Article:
Courtney Moore, a 13-year Army serviceman who is now a Reservist, has nominated Cormetech for the 2014 Secretary of Defense Employer Support Freedom Award. It is the Department of Defense’s highest recognition honoring employers that support employees serving in the National Guard and Reserve.
It’s Moore’s way of taking Cormetech’s faith in his abilities and paying it forward with a resounding “thank you” that could be heard around America if the Cleveland manufacturer is selected for the prestigious award.
But it won’t be easy.
According to a press statement provided by Employer Support of the Guard and Reserve (ESGR), which is a Department of Defense office, some 2,864 nominations have been received from Guardsmen and Reservists from across the nation, including all 50 states and the District of Columbia, Guam-CNMI, Puerto Rico and the U.S. Virgin Islands.
In Moore’s view, it’s not about the numbers. It’s about the commitment, and the fact that Cormetech currently employs another 20 veterans in its Old Tasso Road plant that manufactures catalyst for the power generation, petrochemical and industrial processing markets worldwide that helps them to meet state and federal air pollution regulations.
“I was having a problem finding a job,” Moore told the Cleveland Daily Banner. “I had filled out applications at several places online and kept being rejected. What I really wanted was a face-to-face interview with someone, and Cormetech did that.”
The one-on-one gave “potential” (Moore) a chance to meet “opportunity” (Cormetech).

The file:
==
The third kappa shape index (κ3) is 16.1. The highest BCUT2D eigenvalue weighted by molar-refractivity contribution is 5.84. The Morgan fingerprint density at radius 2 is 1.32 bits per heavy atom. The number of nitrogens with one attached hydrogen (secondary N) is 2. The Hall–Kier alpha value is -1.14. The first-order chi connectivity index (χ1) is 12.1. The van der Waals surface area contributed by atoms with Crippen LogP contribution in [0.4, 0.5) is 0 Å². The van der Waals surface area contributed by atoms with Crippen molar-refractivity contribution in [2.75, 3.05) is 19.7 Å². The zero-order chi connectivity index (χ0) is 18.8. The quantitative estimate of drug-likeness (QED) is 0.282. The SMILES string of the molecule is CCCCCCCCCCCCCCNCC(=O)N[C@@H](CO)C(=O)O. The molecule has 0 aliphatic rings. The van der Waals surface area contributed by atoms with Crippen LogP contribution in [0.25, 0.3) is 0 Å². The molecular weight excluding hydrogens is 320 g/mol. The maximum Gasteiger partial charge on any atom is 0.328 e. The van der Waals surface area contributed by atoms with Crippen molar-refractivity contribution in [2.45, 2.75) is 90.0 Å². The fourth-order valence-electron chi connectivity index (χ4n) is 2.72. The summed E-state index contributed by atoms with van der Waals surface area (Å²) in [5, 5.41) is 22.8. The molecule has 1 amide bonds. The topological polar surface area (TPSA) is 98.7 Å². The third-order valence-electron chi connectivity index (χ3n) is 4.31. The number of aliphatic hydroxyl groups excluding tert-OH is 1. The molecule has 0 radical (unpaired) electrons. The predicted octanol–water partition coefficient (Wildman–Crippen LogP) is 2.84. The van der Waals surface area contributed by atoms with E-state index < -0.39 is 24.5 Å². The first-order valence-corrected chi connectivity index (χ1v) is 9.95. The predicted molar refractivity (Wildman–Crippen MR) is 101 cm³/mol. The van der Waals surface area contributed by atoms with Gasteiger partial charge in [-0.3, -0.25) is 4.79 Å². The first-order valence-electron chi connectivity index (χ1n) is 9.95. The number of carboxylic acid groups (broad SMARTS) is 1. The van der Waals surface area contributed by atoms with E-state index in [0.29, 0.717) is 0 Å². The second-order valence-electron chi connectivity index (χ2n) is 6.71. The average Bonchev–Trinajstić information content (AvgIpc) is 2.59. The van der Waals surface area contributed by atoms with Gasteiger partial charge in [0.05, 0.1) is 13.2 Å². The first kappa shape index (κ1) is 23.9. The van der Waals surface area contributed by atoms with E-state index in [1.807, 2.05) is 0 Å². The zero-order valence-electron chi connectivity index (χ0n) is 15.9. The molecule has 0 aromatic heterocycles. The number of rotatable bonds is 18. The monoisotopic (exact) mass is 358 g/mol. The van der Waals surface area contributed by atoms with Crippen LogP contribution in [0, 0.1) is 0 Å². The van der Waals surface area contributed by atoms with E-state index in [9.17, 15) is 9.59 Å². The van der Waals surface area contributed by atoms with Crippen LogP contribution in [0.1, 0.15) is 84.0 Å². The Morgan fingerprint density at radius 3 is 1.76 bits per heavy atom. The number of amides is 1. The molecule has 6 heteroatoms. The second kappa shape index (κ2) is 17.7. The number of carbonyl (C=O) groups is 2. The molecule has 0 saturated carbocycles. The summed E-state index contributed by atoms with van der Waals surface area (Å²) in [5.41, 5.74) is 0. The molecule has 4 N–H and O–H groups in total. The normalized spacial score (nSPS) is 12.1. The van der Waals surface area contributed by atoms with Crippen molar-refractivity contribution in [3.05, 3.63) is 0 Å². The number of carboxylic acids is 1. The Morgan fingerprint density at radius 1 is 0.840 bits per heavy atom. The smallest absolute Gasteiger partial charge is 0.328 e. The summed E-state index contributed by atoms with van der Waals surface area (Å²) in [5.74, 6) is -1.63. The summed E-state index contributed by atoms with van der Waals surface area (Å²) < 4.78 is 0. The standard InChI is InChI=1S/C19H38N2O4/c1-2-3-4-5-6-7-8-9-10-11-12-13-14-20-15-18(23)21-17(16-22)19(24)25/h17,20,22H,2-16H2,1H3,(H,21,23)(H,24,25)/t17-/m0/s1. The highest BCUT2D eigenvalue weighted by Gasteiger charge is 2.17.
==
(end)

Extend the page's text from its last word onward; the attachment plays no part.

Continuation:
It didn’t take company leaders long to realize his value.
“Military veterans are disciplined; they are great at problem-solving and troubleshooting, and are comfortable with being around and working with equipment,” said Denise M. Rice, director of Cleveland Operations & Development for the local manufacturer whose local plant opened in 1999.
Of Moore, and the other military veterans on Cormetech’s payroll, Rice stressed, “Cormetech gets the benefit of his work skills and experience.”
And Moore, as well as his co-workers who share common ground as American servicemen, get the benefit of using work skills acquired through the military and groomed by a respected employer whose belief in community is as strong as its commitment to workforce, employee safety and product quality.
“They all support me in my effort to continue as a Reservist,” Moore said.
In Moore’s Army career, he was stationed in several posts across the country and overseas. His last came as a member of the Military Police at Fort Knox, Ky.
Hiring veterans, especially those who remain active as Guardsmen or Reservists, requires a partnership between employee and employer. As a “Citizen Warrior,” Moore must split his time between Cormetech and his military duties. That means flexibility and cooperation are keys in maintaining a strong relationships.
“Courtney works out his schedule each month with his supevisor and a co-worker who fills in during his shift,” Rice explained.
Hiring veterans with Moore’s skills, training and work ethic is worth the extra scheduling required to accommodate their ongoing military commitments, Rice believes.